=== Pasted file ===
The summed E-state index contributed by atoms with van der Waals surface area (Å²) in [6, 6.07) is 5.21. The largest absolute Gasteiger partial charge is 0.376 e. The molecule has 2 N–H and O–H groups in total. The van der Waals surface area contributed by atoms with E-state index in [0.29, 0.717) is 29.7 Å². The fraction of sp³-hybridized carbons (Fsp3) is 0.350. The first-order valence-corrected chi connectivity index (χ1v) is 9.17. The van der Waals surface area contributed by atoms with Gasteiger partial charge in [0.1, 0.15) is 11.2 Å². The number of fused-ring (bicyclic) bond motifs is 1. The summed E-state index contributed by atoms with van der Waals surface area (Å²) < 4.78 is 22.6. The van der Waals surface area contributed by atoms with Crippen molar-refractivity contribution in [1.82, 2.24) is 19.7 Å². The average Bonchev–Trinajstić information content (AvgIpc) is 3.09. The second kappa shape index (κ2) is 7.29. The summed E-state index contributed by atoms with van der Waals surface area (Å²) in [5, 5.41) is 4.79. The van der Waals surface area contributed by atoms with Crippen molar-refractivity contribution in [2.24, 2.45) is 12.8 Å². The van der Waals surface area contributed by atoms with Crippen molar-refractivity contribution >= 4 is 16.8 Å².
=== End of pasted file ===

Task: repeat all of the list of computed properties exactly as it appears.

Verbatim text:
The summed E-state index contributed by atoms with van der Waals surface area (Å²) in [6, 6.07) is 5.21. The largest absolute Gasteiger partial charge is 0.376 e. The molecule has 2 N–H and O–H groups in total. The van der Waals surface area contributed by atoms with E-state index in [0.29, 0.717) is 29.7 Å². The fraction of sp³-hybridized carbons (Fsp3) is 0.350. The first-order valence-corrected chi connectivity index (χ1v) is 9.17. The van der Waals surface area contributed by atoms with Gasteiger partial charge in [0.1, 0.15) is 11.2 Å². The number of fused-ring (bicyclic) bond motifs is 1. The summed E-state index contributed by atoms with van der Waals surface area (Å²) < 4.78 is 22.6. The van der Waals surface area contributed by atoms with Crippen molar-refractivity contribution in [1.82, 2.24) is 19.7 Å². The average Bonchev–Trinajstić information content (AvgIpc) is 3.09. The second kappa shape index (κ2) is 7.29. The summed E-state index contributed by atoms with van der Waals surface area (Å²) in [5, 5.41) is 4.79. The van der Waals surface area contributed by atoms with Crippen molar-refractivity contribution in [2.24, 2.45) is 12.8 Å². The van der Waals surface area contributed by atoms with Crippen molar-refractivity contribution >= 4 is 16.8 Å².